Can George Clooney's surveillance system help curb conflict in Sudan?
Even if southern Sudan successfully secedes from the north and becomes the world's newest nation, it won't be an easy road ahead for the south, which lacks fundamental resources to sustain itself. "Southern Sudan, emerging from 20 years of civil war that cost 2 million lives, is one of the least developed regions in the world, and yet it is likely to become the newest country on the planet," wrote Anna Husarska, senior policy advisor at the International Rescue Committee, in an Op-Ed last week.
"Further, millions of southern Sudanese were displaced by the war, and many are now returning to find nothing standing. Juba may be a boom town these days, but during my few days traveling in the countryside, I saw abject poverty: broken water pumps or no water sources, roads barely usable or nonexistent, and destitute people unsure how they will feed themselves after this year's sorghum crop was eaten by locusts."
There's also the question of whether the new country would enjoy peace, especially in consideration of its land sitting on something the north wants: oil. "Some 80% of the country's lucrative oil reserves are in the south, and the north, as might be expected, is not eager to give up the revenue they bring in," the board said in a December editorial. "At the moment, all the oil is exported via pipelines that run through the north, and revenue is split between north and south. It's time to negotiate a post-referendum arrangement that will divide revenue fairly and in a manner that avoids triggering renewed conflict."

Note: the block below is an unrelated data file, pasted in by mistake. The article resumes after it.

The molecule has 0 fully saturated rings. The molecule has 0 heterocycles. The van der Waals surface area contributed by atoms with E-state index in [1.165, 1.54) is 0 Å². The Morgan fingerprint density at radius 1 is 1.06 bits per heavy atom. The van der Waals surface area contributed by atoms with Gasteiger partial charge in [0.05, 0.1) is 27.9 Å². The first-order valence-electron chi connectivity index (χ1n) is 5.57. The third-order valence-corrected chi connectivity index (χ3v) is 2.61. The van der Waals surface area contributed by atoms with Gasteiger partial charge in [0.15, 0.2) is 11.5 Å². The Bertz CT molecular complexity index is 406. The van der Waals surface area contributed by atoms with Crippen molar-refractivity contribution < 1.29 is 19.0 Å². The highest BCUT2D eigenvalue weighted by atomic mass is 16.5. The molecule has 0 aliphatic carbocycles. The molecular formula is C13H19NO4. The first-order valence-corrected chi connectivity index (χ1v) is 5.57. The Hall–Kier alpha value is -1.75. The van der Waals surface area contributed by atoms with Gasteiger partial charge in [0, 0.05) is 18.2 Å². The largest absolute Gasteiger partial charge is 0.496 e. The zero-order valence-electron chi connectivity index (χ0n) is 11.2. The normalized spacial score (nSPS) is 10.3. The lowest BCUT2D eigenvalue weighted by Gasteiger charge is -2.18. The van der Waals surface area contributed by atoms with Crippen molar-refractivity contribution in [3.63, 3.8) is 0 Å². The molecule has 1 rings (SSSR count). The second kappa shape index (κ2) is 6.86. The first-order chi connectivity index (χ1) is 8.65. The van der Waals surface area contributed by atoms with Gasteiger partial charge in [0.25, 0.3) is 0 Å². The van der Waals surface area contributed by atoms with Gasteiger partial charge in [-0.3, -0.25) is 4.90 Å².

To prevent conflict, George Clooney has helped develop a system he knows all too well -- surveillance, although he's calling it The Satellite Sentinel Project. On Sunday's "GPS," (video above) Clooney told Fareed Zakaria that people act different when they know they're being filmed. He also told the Los Angeles Times, "I thought, if that's the way it is and they're gonna be able to Google my house, then people who are committing war crimes, specifically the government of Sudan, should be able to enjoy the same level of celebrity that I do. These people are public figures, and we're gonna take their pictures." If that's not enough to curb violence, the hope is that satellite images documenting the violence would motivate the likes of the United Nations to step in and help.
The Sudanese vote Monday, but their fate won't be revealed until February.
-- Alexandra Le Tellier
Top photo: Thousands line up to vote on the independence referendum in the southern Sudanese city of Juba. Credit: Spencer Platt / Getty Images. Bottom photo: George Clooney. Credit: Carolyn Kaster / Associated Press